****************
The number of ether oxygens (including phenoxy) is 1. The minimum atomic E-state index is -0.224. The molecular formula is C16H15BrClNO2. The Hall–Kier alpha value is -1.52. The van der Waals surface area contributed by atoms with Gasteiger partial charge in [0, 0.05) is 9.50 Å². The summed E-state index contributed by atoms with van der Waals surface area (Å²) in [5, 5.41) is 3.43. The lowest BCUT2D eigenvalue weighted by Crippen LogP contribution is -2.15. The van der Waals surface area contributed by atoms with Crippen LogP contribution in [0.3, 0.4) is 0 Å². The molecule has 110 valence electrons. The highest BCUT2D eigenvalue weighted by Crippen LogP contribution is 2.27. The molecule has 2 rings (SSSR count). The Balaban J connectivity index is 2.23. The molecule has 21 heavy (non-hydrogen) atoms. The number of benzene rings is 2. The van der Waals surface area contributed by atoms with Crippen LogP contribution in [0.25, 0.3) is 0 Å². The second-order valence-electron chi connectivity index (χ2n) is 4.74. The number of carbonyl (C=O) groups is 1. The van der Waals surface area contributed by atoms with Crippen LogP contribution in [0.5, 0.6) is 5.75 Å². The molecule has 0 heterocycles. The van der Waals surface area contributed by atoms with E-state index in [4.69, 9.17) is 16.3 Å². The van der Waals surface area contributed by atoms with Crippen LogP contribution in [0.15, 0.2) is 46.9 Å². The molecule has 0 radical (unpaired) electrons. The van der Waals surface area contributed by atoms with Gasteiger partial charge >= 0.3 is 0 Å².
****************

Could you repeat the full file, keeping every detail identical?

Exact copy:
The number of ether oxygens (including phenoxy) is 1. The minimum atomic E-state index is -0.224. The molecular formula is C16H15BrClNO2. The Hall–Kier alpha value is -1.52. The van der Waals surface area contributed by atoms with Gasteiger partial charge in [0, 0.05) is 9.50 Å². The summed E-state index contributed by atoms with van der Waals surface area (Å²) in [5, 5.41) is 3.43. The lowest BCUT2D eigenvalue weighted by Crippen LogP contribution is -2.15. The van der Waals surface area contributed by atoms with Crippen LogP contribution in [0.3, 0.4) is 0 Å². The molecule has 110 valence electrons. The highest BCUT2D eigenvalue weighted by Crippen LogP contribution is 2.27. The molecule has 2 rings (SSSR count). The Balaban J connectivity index is 2.23. The molecule has 21 heavy (non-hydrogen) atoms. The number of benzene rings is 2. The van der Waals surface area contributed by atoms with Crippen LogP contribution in [0.25, 0.3) is 0 Å². The second-order valence-electron chi connectivity index (χ2n) is 4.74. The number of carbonyl (C=O) groups is 1. The van der Waals surface area contributed by atoms with Crippen LogP contribution in [0.5, 0.6) is 5.75 Å². The molecule has 0 heterocycles. The van der Waals surface area contributed by atoms with E-state index in [4.69, 9.17) is 16.3 Å². The van der Waals surface area contributed by atoms with Crippen LogP contribution in [0.15, 0.2) is 46.9 Å². The molecule has 0 radical (unpaired) electrons. The van der Waals surface area contributed by atoms with Gasteiger partial charge >= 0.3 is 0 Å².